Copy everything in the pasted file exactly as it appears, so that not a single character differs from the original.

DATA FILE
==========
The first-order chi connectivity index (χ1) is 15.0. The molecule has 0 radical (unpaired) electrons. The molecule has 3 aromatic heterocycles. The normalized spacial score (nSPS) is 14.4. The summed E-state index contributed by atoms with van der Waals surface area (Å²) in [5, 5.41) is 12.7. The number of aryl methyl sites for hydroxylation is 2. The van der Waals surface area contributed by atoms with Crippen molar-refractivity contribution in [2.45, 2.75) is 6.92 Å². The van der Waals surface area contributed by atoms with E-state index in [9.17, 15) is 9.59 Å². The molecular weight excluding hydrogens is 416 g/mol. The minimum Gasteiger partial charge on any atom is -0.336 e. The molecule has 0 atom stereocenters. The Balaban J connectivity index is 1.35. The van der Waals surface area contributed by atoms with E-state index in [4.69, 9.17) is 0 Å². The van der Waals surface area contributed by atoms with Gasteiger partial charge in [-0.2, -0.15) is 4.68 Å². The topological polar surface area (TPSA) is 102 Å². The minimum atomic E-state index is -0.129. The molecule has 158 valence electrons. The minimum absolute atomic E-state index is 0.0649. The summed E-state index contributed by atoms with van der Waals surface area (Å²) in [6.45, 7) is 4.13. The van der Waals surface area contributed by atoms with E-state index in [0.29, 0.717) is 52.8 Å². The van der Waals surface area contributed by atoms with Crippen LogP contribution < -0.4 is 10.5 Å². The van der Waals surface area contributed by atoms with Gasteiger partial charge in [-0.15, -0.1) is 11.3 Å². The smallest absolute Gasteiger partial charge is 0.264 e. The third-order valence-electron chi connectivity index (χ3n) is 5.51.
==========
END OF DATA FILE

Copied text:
The first-order chi connectivity index (χ1) is 15.0. The molecule has 0 radical (unpaired) electrons. The molecule has 3 aromatic heterocycles. The normalized spacial score (nSPS) is 14.4. The summed E-state index contributed by atoms with van der Waals surface area (Å²) in [5, 5.41) is 12.7. The number of aryl methyl sites for hydroxylation is 2. The van der Waals surface area contributed by atoms with Crippen molar-refractivity contribution in [2.45, 2.75) is 6.92 Å². The van der Waals surface area contributed by atoms with E-state index in [9.17, 15) is 9.59 Å². The molecular weight excluding hydrogens is 416 g/mol. The minimum Gasteiger partial charge on any atom is -0.336 e. The molecule has 0 atom stereocenters. The Balaban J connectivity index is 1.35. The van der Waals surface area contributed by atoms with E-state index in [4.69, 9.17) is 0 Å². The van der Waals surface area contributed by atoms with Gasteiger partial charge in [-0.2, -0.15) is 4.68 Å². The topological polar surface area (TPSA) is 102 Å². The minimum atomic E-state index is -0.129. The molecule has 158 valence electrons. The minimum absolute atomic E-state index is 0.0649. The summed E-state index contributed by atoms with van der Waals surface area (Å²) in [6.45, 7) is 4.13. The van der Waals surface area contributed by atoms with E-state index in [0.29, 0.717) is 52.8 Å². The van der Waals surface area contributed by atoms with Crippen LogP contribution < -0.4 is 10.5 Å². The van der Waals surface area contributed by atoms with Gasteiger partial charge in [-0.15, -0.1) is 11.3 Å². The smallest absolute Gasteiger partial charge is 0.264 e. The third-order valence-electron chi connectivity index (χ3n) is 5.51.